The cerebellum is an amazing little part of the brain. Many people, however, don’t understand enough about it to really appreciate what the cerebellum does. It differs from other parts of the brain by being a simple and easy to track section that doesn’t leave much to the imagination. It controls the fine motor skills of the human body as well has some bearing on emotional response as evidenced by those who are unable to fully express their emotions caused my damage to the cerebellum. However, despite all of these little differences, there is one thing that sets the cerebellum a world apart from the rest of the human brain.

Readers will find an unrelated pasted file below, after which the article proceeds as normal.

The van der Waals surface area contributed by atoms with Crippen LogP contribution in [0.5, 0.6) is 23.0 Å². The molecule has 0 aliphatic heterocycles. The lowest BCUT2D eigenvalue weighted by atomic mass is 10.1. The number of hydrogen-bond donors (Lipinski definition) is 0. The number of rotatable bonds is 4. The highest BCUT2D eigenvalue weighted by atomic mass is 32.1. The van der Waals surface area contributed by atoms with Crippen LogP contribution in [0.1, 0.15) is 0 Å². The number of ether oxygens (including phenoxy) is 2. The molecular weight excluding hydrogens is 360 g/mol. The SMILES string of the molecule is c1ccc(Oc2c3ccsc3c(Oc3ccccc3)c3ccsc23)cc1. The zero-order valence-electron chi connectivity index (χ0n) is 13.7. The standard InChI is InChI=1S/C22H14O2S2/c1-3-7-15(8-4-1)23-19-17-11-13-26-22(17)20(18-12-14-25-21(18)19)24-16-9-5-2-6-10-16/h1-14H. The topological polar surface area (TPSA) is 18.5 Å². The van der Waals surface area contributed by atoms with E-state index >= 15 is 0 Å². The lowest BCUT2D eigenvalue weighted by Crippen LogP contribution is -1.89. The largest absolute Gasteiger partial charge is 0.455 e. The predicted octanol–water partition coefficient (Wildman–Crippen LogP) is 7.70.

In most other areas of the brain when signals pass through they can be rerouted and reinterpreted in any number of ways given the particular section through which they pass. This recurrent internal transmission the various, separate parts of the brain develop consistent self-sustaining patterns of neural activity. However, in the cerebellum this does not occur. The little amount of recurrence that can be seen in the cerebellum is not enough to create any patterns.
Generally speaking, the cerebellum is an in and out part of the brain. It takes the information gathered through the signals and processes them in chronological order and only as they pass through once. The order in which certain signals pass through cannot be changed as the cerebellum is unidirectional and offers little recurrence. However, this doesn’t mean that the cerebellum is any less important than any other part of the brain, just that what it is designed for is quick interpretation and/or action following the signals that are sent to and through it; hence why fine motor skills are mainly controlled by the cerebellum.